The kinfauna are growing up, becoming hulking, terrifying teenagers, all with—oh dear—phones in their undisciplined hands.
To be clear, my annoyance is not with cells themselves, but how people act around them. I know I have done stupid things because I was looking at a text, like almost walking into traffic. Idiot idiot idiot, you are not allowed a smartphone.
Take that sort of mindlessness and hand them a car. Whoop de doo.
Because of the novelty of phones, too many people allow them to take over their lives. So the next generation, the children who were born in to this current techie existence, need ground rules, which Bruce Feiler provides in "How to Manage Media in Families" and "Hey, Kids, Look at Me When We're Talking."
After he lists all the ways parents can monitor their children's phone and media, he writes:
One surprising thing I heard about these agreements: They should include restrictions on the parents, who are the most egregious technology abusers of all. Ms. Schofield Clark’s daughter insisted on the clause, “When I have something to say, Mommy has to close the laptop and listen.”
Her son added a rule. Beginning when her children were young, Ms. Schofield Clark took their photo with Santa every Christmas. She forced them to do it when they were teenagers, then posted the photo on Facebook. Within seconds, her otherwise hibernating 14-year-old son came bolting from his bedroom. Their agreement now includes the plank, “If Mom wants to post a photo with a kid in it, she needs to ask.”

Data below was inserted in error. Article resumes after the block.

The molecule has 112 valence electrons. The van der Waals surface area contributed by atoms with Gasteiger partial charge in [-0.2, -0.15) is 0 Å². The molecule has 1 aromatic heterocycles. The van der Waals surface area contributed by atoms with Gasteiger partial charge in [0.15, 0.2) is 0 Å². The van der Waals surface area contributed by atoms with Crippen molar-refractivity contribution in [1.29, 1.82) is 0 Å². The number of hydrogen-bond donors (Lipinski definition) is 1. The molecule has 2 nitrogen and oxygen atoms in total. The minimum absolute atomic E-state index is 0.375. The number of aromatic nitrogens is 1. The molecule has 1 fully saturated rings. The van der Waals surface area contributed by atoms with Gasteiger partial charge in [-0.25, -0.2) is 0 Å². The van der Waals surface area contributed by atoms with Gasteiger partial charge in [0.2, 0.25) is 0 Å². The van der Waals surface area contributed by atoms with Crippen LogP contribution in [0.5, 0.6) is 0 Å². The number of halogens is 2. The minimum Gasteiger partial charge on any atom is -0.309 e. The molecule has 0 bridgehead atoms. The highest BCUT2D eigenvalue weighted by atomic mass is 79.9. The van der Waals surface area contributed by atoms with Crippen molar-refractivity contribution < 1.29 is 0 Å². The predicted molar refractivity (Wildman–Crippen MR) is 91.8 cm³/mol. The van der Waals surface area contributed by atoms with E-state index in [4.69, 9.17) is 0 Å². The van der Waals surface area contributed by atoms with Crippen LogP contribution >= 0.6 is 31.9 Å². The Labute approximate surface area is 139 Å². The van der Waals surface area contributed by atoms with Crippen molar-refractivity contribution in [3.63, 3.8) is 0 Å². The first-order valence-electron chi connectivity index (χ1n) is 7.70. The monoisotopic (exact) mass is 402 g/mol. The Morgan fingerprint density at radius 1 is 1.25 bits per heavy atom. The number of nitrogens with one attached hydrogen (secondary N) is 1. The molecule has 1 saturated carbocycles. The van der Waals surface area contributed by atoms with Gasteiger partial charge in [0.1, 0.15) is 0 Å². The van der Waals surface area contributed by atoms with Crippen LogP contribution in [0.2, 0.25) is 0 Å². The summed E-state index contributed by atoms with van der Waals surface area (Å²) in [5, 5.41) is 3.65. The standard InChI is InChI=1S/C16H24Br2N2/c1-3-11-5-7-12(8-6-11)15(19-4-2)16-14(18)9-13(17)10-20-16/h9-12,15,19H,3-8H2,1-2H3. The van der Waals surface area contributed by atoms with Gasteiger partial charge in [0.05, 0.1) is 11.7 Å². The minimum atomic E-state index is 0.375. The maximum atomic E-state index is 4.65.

Parents can't be annoyed if their kids ignore them when using technology if they do the same thing. It's called being a role model.
In his second article, Feiler discusses the worry that children today are lagging in deciphering face-to-face interactions. I, for one, am relieved that Shabbos enforces a day of no phones and yes shul to demand social dexterity.
Sharon Turkle's "Stop Googling. Let's Talk" has more terrifying data to prove her point. Because of the imminent possibility of "more interesting" distractions, conversations aren't invested in. Deep, fully present, vulnerable talk is where empathy happens.
On the flip side, with phones we are never alone. But empathy also needs alone time.
The capacity for empathic conversation goes hand in hand with the capacity for solitude.
In solitude we find ourselves; we prepare ourselves to come to conversation with something to say that is authentic, ours. If we can’t gather ourselves, we can’t recognize other people for who they are. If we are not content to be alone, we turn others into the people we need them to be. If we don’t know how to be alone, we’ll only know how to be lonely.
It takes a tremendous amount of effort to see oneself, almost as though it is a separate entity. That cannot be done without removing distractions and plunging into the abyss.
|This actually exists!|
Turkle is also aware that phones aren't going anywhere, but we should be more proactive in limiting their influence. Packing it away, going out without it . . . believe me, it is quite freeing.
Friendships become things to manage; you have a lot of them, and you come to them with tools. So here is a first step: To reclaim conversation for yourself, your friendships and society, push back against viewing the world as one giant app. It works the other way, too: Conversation is the antidote to the algorithmic way of looking at life because it teaches you about fluidity, contingency and personality.
Human connection isn't here to entertain us; it is here to bind us, even in times of boring silence.